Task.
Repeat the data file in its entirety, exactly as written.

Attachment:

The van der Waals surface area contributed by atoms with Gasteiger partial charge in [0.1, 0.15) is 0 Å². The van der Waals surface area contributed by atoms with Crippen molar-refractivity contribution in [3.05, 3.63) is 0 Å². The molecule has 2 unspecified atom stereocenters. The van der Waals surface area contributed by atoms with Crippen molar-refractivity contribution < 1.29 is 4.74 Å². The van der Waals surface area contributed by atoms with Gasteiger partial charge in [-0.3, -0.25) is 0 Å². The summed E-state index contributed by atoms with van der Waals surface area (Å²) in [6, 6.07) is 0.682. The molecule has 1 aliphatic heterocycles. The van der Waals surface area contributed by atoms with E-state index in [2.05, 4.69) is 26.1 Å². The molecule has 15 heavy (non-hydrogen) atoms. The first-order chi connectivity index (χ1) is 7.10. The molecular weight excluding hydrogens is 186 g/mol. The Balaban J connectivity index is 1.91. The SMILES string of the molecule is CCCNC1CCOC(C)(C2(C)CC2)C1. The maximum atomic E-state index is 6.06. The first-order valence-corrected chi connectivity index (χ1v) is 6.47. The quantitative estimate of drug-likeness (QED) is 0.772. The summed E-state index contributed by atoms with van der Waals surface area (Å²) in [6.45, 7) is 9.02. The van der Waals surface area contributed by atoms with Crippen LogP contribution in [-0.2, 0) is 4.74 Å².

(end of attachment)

The van der Waals surface area contributed by atoms with Gasteiger partial charge in [0.1, 0.15) is 0 Å². The van der Waals surface area contributed by atoms with Crippen molar-refractivity contribution in [3.05, 3.63) is 0 Å². The molecule has 2 unspecified atom stereocenters. The van der Waals surface area contributed by atoms with Crippen molar-refractivity contribution < 1.29 is 4.74 Å². The van der Waals surface area contributed by atoms with Gasteiger partial charge in [-0.3, -0.25) is 0 Å². The summed E-state index contributed by atoms with van der Waals surface area (Å²) in [6, 6.07) is 0.682. The molecule has 1 aliphatic heterocycles. The van der Waals surface area contributed by atoms with E-state index in [2.05, 4.69) is 26.1 Å². The molecule has 15 heavy (non-hydrogen) atoms. The first-order chi connectivity index (χ1) is 7.10. The molecular weight excluding hydrogens is 186 g/mol. The Balaban J connectivity index is 1.91. The SMILES string of the molecule is CCCNC1CCOC(C)(C2(C)CC2)C1. The maximum atomic E-state index is 6.06. The first-order valence-corrected chi connectivity index (χ1v) is 6.47. The quantitative estimate of drug-likeness (QED) is 0.772. The summed E-state index contributed by atoms with van der Waals surface area (Å²) in [6.45, 7) is 9.02. The van der Waals surface area contributed by atoms with Crippen LogP contribution in [-0.2, 0) is 4.74 Å².